How to Maintain and Clean Your Humidifier
Whether you’ve been using a humidifier for a few days or for years, knowing how to maintain and clean it is just as important as the health benefits that come along with it. Because a humidifier is water-based, it is prone to start growing mildew and mold if it is not cleaned or maintained. That means you’ll probably start breathing in disgusting air filled with mildew and mold which could end up being detrimental to your health and have you end up in the hospital with “humidifier lung”. This completely defeats the entire purpose of even having a humidifier in the first place.
By maintaining and cleaning your humidifier, you’ll not only get rid of all gunk but you’ll also reap the following benefits which include:
- Relieving colds, coughs, and the flu
- Preventing allergy, sinusitis, nose bleeding, and hay fever symptoms
- Relieving and preventing dry, scratchy skin, and lips
- Reducing static electricity
- Preserving your voice
- Improving the air quality at your home
- Reducing asthma attacks
- Helping babies sleep peacefully
- Reducing snoring
- Preventing breakout
- Moisturizing your skin
- Preserving indoor plants
Every humidifier should come with an instruction manual that includes instructions on cleaning the appliance. It is advisable to always refer to the cleaning instructions for any appliance before attempting to do it yourself. If your humidifier is still under warranty, then it is very important to follow the instructions provided by the manufacturer.
Choose a specific time during the day – after work, before you go to bed or in the morning after breakfast – and clean your humidifier. A daily cleaning will keep all the mineral deposits (or gunk) from building up in the appliance and will also prevent the minerals from being spread in the air. A daily cleaning is fairly simple to do – just empty and refill the humidifier with clean distilled water every single day.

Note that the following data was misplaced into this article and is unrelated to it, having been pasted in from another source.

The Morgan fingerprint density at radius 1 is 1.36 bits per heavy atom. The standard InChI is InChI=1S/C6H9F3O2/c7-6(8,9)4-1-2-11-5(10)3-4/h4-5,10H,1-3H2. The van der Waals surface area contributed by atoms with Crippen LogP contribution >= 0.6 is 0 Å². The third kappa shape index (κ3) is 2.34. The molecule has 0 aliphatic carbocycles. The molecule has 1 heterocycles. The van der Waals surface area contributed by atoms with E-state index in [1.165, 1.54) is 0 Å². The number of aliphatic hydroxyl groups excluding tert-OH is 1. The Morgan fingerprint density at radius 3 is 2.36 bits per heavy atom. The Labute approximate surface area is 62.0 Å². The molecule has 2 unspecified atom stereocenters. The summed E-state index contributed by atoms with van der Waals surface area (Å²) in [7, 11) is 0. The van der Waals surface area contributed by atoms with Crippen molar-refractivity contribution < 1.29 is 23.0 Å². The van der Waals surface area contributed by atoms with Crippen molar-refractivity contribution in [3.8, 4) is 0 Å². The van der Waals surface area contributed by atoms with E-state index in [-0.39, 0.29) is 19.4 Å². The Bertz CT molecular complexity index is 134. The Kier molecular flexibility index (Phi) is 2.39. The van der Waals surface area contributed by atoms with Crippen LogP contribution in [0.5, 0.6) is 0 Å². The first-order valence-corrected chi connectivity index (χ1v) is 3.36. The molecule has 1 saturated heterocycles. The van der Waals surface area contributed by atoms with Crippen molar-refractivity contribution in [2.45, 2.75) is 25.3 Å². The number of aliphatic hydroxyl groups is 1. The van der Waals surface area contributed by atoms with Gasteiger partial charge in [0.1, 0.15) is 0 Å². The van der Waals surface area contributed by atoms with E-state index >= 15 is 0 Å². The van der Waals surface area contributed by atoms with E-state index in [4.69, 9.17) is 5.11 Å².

You need to do a proper cleaning and disinfect your humidifier at least once a week. To do so you need to follow two different processes. The first is cleaning your dehumidifier. Here is a step by step breakdown on how to do so:
- Unplug your humidifier.
- Remove the filter and rinse with cool water underneath the faucet. Do not use any kind of cleaning product on your humidifier’s filters as chemicals can cause permanent damage.
- Allow to drip dry on a clean towel.
- Remove the water tank.
- Pour equal parts vinegar and warm water into an empty spray bottle.
- Let the solution set for about 5-10 minutes.
- Then using an old toothbrush, cloth or sponge to scrub off any leftover mineral content. Remove any residue or build-up by gently scrubbing with the soft bristle brush or toothbrush.
- Repeat the scrubbing process a second time on areas that need it.
- Pour straight vinegar into the base of the humidifier and let it set for 45 minutes to an hour. Using the same cleaning tool as before, scrub the base to remove any foreign materials.
- Rinse thoroughly, and wait to dry.
Now that the cleaning part is done, you can move onto step two which is disinfecting your humidifier. Here is how you do so:
- Fill the water tank with clean water and add one teaspoon of bleach to every gallon of water. Alternatively, you can use 3% hydrogen peroxide instead.
- Gently swish the solution to cover the tank evenly and allow to sit for at least 30 minutes.
- Rinse thoroughly.
Once you’ve both cleaned and disinfected your humidifier, you can put it back together, fill the tank with cool water and resume regular use.
What Happens if You Don’t Clean Your Humidifier?
If you do not clean your humidifier regularly or don’t clean it properly, you can cause this incredible appliance to become a breeding ground for mold, bacteria and germs. Dirty humidifiers can be particularly problematic for people with asthma and allergies as well as cause lung-infections and flu-like symptoms in healthy people that do not suffer from respiratory problems.
If you’ve bought your humidifier to improve your health then don’t slack off on keeping it clean. A bacteria-filled humidifier will leave you no better off, but extremely sick. It is truly worth the time you have available to just clean your humidifier.
All humidifiers, regardless of their type, carry a risk of bacteria and mold growth. This may be the result of two things:
- Failing to clean the humidifier components and not change the water regularly.